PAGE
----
FEATURED RESOURCE: Asia Society China and Globalization
Self-introduction: “China and Globalization 中国与全球化, currently in BETA, is an important demonstration of what’s possible–and perhaps what’s necessary–in language education going forward….The concept is simple: Make modern Chinese accessible and relevant to a diverse population of learners–from beginners to heritage students–make it interactive and real-to-life, apply sound pedagogy and a flexible format, and offer it freely.”
Featured page: Explore. On this page you will find videos on a variety of topics. Some are pared with other teaching materials, such as vocabulary lists and lesson plans, others are interviews or short clips from the Asia Society.
Self-introduction: “The common goal of the Language Resource Centers (LRCs) is to promote the learning and teaching of foreign languages in the United States. The US Department of Education established the first LRCs at US universities in 1990 in response to the growing national need for expertise and competence in foreign languages.”
Featured page: Chinese language teaching material. This page is basically a repository for materials produced by all 15 LRCs in the country. The search function allows you to focus on a particular language or author.
Self-Introduction: “CARLA [at the University of Minnesota] is one of the U.S. Department of Education’s Title VI National Language Resource Centers, whose role is to improve the nation’s capacity to teach and learn foreign languages.”
Featured page: CARLA Bibliography with China focus. This bibliography covers all materials that have come from research and presentations at CARLA. It contains 46 records related to Chinese language acquisition.
Self-introduction: “The Ohio State University National East Asian Languages Resource Center (NEALRC) was founded in 1993 as the National Foreign Language Resource Center. […] As of 1999, the NEALRC adopted its specific East Asian Languages focus in order to serve the needs of learners and teachers of East Asian languages as directly and immediately as possible.”
Featured page: Chinese CLASS Resources. In collaboration with the Chinese Language Association of Secondary-Elementary Schools (CLASS) (see below), the NEALCR collects teaching materials for secondary and elementary schools. Even though the page a little out of date, the images and some lesson plans can still be useful.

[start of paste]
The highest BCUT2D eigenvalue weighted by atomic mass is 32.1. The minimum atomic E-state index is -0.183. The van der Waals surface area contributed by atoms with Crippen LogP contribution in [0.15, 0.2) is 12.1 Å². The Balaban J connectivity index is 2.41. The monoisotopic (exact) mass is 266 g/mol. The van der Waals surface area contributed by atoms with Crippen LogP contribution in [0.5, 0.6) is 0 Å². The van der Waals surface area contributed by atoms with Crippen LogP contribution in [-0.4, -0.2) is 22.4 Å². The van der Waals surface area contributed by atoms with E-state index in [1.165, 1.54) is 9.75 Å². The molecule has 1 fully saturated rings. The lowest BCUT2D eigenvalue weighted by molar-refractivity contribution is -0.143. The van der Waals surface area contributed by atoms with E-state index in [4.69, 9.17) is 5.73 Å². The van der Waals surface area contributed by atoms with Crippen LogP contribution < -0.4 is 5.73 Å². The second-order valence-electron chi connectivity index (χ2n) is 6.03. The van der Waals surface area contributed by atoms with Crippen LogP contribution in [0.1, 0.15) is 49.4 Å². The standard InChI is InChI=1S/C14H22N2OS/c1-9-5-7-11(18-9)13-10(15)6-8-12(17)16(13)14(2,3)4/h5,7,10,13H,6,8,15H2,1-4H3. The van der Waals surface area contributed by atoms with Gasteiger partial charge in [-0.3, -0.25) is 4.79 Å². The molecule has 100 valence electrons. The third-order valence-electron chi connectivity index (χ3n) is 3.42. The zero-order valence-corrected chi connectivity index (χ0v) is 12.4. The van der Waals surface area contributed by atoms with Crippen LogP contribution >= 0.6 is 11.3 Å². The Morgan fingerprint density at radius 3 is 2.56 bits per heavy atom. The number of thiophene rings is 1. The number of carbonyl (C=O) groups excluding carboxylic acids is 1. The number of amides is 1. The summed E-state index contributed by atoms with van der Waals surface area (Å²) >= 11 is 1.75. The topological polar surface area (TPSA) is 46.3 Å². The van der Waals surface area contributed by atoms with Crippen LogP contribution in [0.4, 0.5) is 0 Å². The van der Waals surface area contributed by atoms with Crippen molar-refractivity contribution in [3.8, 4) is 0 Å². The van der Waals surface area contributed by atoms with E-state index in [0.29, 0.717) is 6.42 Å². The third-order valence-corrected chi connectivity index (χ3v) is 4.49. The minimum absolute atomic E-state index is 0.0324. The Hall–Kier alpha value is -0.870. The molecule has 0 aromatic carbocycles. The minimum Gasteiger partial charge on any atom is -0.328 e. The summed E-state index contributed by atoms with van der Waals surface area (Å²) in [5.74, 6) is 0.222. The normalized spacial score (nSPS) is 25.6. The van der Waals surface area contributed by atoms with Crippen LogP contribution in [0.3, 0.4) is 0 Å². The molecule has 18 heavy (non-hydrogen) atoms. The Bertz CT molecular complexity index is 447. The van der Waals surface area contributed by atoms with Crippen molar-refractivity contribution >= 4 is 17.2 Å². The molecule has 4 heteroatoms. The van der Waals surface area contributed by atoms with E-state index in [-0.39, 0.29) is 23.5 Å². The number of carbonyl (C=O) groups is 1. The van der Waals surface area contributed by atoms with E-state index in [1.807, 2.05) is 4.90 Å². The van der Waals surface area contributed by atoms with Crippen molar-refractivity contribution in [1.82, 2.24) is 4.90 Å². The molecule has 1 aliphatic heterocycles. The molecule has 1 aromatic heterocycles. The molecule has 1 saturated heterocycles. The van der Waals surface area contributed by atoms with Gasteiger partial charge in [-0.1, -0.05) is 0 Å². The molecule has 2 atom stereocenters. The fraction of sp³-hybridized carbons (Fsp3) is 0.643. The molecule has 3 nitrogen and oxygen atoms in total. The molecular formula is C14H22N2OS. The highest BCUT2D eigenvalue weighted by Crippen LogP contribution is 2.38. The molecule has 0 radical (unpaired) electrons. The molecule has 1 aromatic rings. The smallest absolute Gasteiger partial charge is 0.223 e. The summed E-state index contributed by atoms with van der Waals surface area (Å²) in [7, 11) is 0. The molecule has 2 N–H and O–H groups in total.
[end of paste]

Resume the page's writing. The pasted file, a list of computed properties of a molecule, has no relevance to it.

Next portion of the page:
Chinese Language Association of Secondary-Elementary Schools (CLASS)
Self-introduction: “Chinese Language Association of Secondary-Elementary Schools (CLASS) is a non-profit professional organization that represents all Chinese language educators at all levels from elementary to secondary schools. CLASS advances and promotes the teaching and learning of Chinese language and culture at PreK-12 schools in the United States.”
Featured page: In order to have access to all the resources on CLASS, you have to become a member. Links to outside resources are available for non-members, including a link to the AP Chinese language and culture webpage of the College Board.
Self-introduction: “The Chinese Staffroom is the one stop shop for Chinese teachers of any experience. Looking for a Mandarin Chinese job, lesson plan, schemes of work or innovative ICT ideas? Do you want to network, keep informed and hear the very latest about Chinese teaching globally? Then the Chinese Staffroom is the place for you.”
Featured page: The Chinese Staffroom resource page is a great place to start searching for a wide variety of resources, including webpages, textbooks, digital tools, articles, and much more.